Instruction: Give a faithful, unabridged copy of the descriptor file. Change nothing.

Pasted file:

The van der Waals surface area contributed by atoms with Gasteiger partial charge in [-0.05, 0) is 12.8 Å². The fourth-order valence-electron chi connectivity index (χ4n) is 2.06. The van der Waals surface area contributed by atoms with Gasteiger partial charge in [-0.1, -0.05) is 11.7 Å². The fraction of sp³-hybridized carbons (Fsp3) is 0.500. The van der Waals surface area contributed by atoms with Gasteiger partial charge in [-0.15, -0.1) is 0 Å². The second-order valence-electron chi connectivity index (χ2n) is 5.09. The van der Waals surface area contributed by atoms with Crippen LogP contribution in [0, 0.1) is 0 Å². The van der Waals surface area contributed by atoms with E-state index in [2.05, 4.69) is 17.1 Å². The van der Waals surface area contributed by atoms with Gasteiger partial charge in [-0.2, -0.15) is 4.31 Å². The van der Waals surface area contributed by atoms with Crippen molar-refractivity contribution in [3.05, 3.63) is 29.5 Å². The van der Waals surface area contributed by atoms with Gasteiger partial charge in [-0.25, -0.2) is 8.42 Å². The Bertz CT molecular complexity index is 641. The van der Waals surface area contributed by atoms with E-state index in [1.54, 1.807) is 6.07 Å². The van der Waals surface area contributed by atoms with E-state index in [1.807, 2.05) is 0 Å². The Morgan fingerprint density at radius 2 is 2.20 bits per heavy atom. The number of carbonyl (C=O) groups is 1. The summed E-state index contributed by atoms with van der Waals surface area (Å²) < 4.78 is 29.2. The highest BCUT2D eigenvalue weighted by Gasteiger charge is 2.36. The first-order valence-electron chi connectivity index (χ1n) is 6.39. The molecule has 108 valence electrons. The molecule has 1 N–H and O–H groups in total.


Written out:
The van der Waals surface area contributed by atoms with Gasteiger partial charge in [-0.05, 0) is 12.8 Å². The fourth-order valence-electron chi connectivity index (χ4n) is 2.06. The van der Waals surface area contributed by atoms with Gasteiger partial charge in [-0.1, -0.05) is 11.7 Å². The fraction of sp³-hybridized carbons (Fsp3) is 0.500. The van der Waals surface area contributed by atoms with Gasteiger partial charge in [-0.15, -0.1) is 0 Å². The second-order valence-electron chi connectivity index (χ2n) is 5.09. The van der Waals surface area contributed by atoms with Crippen LogP contribution in [0, 0.1) is 0 Å². The van der Waals surface area contributed by atoms with E-state index in [2.05, 4.69) is 17.1 Å². The van der Waals surface area contributed by atoms with Gasteiger partial charge in [-0.2, -0.15) is 4.31 Å². The van der Waals surface area contributed by atoms with Crippen molar-refractivity contribution in [3.05, 3.63) is 29.5 Å². The van der Waals surface area contributed by atoms with Gasteiger partial charge in [-0.25, -0.2) is 8.42 Å². The Bertz CT molecular complexity index is 641. The van der Waals surface area contributed by atoms with E-state index in [1.54, 1.807) is 6.07 Å². The van der Waals surface area contributed by atoms with E-state index in [1.807, 2.05) is 0 Å². The Morgan fingerprint density at radius 2 is 2.20 bits per heavy atom. The number of carbonyl (C=O) groups is 1. The summed E-state index contributed by atoms with van der Waals surface area (Å²) < 4.78 is 29.2. The highest BCUT2D eigenvalue weighted by Gasteiger charge is 2.36. The first-order valence-electron chi connectivity index (χ1n) is 6.39. The molecule has 108 valence electrons. The molecule has 1 N–H and O–H groups in total.